(This text is a summary of the reportThe Human Security Case for Rebalancing Military Expenditure, SIPRI, Stockholm, 2022. Published with permission).
Hundreds of millions of people face non-traditional ‘vital’ risks and threats to their security—threats to their lives, livelihoods and dignity. Accelerating climate change and growing loss of biodiversity are increasing such vital risks and threats and adding unprecedented urgency to investing in people’s security.
While the international community has committed itself in principle to improving the lot of the most afflicted people, a large funding gap for tackling non-traditional security risks exists. The Covid-19 crisis has increased the stakes in substantial ways, by worsening both the situation for millions of people and the state of government budgets.
At the same time, global military expenditure has reached record levels, having exceeded the heights of the Cold War. Contrasting these two realities adds urgency to calls for reductions in military expenditure and reallocation of money to promote human security. The failure of past international initiatives for military expenditure reductions indicates that the juxtaposition of non-military funding needs with spending on the military is not sufficient to motivate governments into action. A prime reason for the lack of progress has been governments’ fear, justified or not, that reducing military expenditure will reduce their security.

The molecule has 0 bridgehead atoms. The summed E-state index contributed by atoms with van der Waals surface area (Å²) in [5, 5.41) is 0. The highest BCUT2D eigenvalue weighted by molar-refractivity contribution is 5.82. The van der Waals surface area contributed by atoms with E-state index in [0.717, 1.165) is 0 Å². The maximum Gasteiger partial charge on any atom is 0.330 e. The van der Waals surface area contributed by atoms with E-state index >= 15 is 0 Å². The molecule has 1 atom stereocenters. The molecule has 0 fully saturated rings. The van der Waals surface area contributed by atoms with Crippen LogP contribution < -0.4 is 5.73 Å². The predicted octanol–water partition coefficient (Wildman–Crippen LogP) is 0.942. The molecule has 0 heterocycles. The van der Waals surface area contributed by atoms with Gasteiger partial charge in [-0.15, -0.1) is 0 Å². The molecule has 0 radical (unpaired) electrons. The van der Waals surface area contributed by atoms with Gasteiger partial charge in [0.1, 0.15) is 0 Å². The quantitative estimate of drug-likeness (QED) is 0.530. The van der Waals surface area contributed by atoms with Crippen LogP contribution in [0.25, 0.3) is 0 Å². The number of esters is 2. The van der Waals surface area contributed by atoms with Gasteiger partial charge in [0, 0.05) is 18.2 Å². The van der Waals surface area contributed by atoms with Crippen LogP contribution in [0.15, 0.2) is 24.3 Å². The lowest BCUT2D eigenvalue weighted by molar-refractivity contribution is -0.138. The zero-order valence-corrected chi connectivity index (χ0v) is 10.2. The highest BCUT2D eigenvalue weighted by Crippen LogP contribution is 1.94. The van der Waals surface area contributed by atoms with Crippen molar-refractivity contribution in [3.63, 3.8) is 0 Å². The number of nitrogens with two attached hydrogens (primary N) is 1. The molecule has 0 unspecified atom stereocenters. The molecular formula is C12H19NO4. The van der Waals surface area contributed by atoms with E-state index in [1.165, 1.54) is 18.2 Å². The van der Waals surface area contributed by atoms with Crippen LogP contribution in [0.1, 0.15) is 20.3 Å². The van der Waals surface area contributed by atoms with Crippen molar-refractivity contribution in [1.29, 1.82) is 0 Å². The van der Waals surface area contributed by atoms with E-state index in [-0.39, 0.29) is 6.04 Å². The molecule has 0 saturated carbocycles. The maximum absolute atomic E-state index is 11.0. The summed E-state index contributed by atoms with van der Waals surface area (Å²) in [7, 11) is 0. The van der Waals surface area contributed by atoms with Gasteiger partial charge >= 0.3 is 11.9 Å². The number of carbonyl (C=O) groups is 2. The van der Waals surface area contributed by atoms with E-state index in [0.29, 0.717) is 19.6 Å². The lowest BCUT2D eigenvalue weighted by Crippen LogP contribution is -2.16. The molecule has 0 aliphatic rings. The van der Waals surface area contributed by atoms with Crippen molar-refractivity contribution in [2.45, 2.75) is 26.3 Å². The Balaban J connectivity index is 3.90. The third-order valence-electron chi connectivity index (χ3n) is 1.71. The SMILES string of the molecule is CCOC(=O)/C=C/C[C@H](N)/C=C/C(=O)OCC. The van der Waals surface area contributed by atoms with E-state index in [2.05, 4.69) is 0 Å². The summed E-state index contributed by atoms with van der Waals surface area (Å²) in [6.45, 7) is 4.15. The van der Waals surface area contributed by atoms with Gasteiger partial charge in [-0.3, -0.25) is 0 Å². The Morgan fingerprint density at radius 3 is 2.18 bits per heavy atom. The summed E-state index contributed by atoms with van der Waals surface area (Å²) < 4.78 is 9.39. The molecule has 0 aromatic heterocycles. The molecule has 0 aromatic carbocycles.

This paper argues for an expanded conception of security beyond the security of states and state order, with an emphasis on human security—defined as the security of individuals and communities from threats to lives, livelihoods and dignity, such as extreme poverty, persistent hunger, natural disasters, armed conflict, and political and criminal violence, as well as future fatal consequences from climate change and other environmental changes.